Bullying has been a part of schooling for as long as children have been congregating. To some it seems like a natural, though uncomfortable, part of life and school experience, while to others it can mean terrifying experiences which spoiled and characterized otherwise happy years in school. Dan Olweus, a pioneer in bully behavior research documented that 2.7 million children are affected as victims, and that 2.1 children act as bullies (Fried, 1997, as cited in Aluedse, 2006). With bullying cited as the reason for violent, gun-related crime in the past few years, school districts as well as national governments have put anti-bullying policies in place. Bullying is a complicated phenomenon, involving more than one child demanding lunch money from a smaller child. It is a worldwide epidemic hitting schools everywhere. Virtually everyone has seen or experienced bullying. With technological advances, bullying is even hitting the internet. Parents, teachers, students and governments agencies alike are attempting to put a stop to bullying practices.
I chose to write about bullying because I experienced it first hand while working in Japan. As an English teacher at Tomobe Junior High School in Kasama, Japan, I witnessed how one twelve year old boy routinely abused not only his schoolmates, but physically assaulted teachers as well. At times when all students were seated, he walked around the classroom and picked on the other students; I saw how the classroom teacher glanced at him then turned his head so he would not bear witness and need to act. I saw how this boy verbally bullied his classmates by yelling and making comments in a hostile, insolent tone; I saw how he would often get physical and smack, shove, push and punch the children in his class. He walked with an aura of aggression and hostility and even I felt I needed to be on guard for what he was capable of doing. I had been warned that he kicked a teacher and left a large bruise. One day, while working with that teacher I saw him get out of his seat, charge towards the teacher and punch her repeatedly in the ribs. When we calmed him down and had him sit, he clutched scissors and angrily mumble to himself. Though in that incident he did not direct any physical or verbal abuse towards the students, his actions terrorized his classmates and several were shaken and crying. I did not understand what caused him to be so angry, day after day, and act out so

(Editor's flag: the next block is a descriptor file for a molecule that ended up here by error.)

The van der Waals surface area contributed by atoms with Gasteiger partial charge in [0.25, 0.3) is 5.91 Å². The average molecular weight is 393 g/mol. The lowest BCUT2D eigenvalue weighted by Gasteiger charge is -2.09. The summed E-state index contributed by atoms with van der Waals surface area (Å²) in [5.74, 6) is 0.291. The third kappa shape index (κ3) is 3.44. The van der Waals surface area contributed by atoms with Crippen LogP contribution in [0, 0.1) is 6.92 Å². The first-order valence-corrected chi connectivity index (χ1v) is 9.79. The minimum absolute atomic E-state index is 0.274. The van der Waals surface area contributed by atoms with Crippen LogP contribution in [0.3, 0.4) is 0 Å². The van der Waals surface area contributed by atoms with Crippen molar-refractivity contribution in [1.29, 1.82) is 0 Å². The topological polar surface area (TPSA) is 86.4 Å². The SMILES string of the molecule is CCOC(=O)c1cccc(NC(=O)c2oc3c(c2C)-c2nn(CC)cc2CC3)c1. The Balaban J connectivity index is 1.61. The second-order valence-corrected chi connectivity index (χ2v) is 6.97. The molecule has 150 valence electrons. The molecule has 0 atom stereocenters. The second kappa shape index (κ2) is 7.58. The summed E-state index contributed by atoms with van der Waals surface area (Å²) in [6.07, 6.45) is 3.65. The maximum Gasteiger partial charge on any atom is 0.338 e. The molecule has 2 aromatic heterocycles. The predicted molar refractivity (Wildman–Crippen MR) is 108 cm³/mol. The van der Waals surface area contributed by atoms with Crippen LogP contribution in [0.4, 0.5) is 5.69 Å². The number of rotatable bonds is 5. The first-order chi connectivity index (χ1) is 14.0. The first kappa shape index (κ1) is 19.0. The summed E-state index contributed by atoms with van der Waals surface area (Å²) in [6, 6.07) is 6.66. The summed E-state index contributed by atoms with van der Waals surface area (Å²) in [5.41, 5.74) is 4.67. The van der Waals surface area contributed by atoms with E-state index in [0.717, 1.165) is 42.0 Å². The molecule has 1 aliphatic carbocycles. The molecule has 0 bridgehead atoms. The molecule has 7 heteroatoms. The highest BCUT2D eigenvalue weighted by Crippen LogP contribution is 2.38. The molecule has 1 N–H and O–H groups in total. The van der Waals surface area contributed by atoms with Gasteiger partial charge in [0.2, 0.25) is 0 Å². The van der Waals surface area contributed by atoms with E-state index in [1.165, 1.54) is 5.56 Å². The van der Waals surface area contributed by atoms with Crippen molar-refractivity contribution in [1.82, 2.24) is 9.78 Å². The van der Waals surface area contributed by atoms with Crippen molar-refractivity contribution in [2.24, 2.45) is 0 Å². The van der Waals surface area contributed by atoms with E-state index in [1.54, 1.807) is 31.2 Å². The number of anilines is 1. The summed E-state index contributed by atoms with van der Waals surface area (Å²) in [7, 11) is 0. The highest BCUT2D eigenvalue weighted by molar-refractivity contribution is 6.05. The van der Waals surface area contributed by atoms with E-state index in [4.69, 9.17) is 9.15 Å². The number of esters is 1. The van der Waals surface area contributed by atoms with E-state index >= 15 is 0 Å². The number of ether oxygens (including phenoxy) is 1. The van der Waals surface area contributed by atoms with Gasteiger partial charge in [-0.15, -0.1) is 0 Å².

violently. I raised attention to the issue and the safety implications for all involved, though the school refused to act on it aside from advising me to leave the room when he acted up. I was helpless because I was a guest teacher in a foreign country, but as a teacher here I will be prepared and willing to act on bully behaviors. The focus of my paper is what are bully behaviors and what are strategies for addressing these at school?
Identify bully behaviors: Bully behaviors can be as blatant as physical...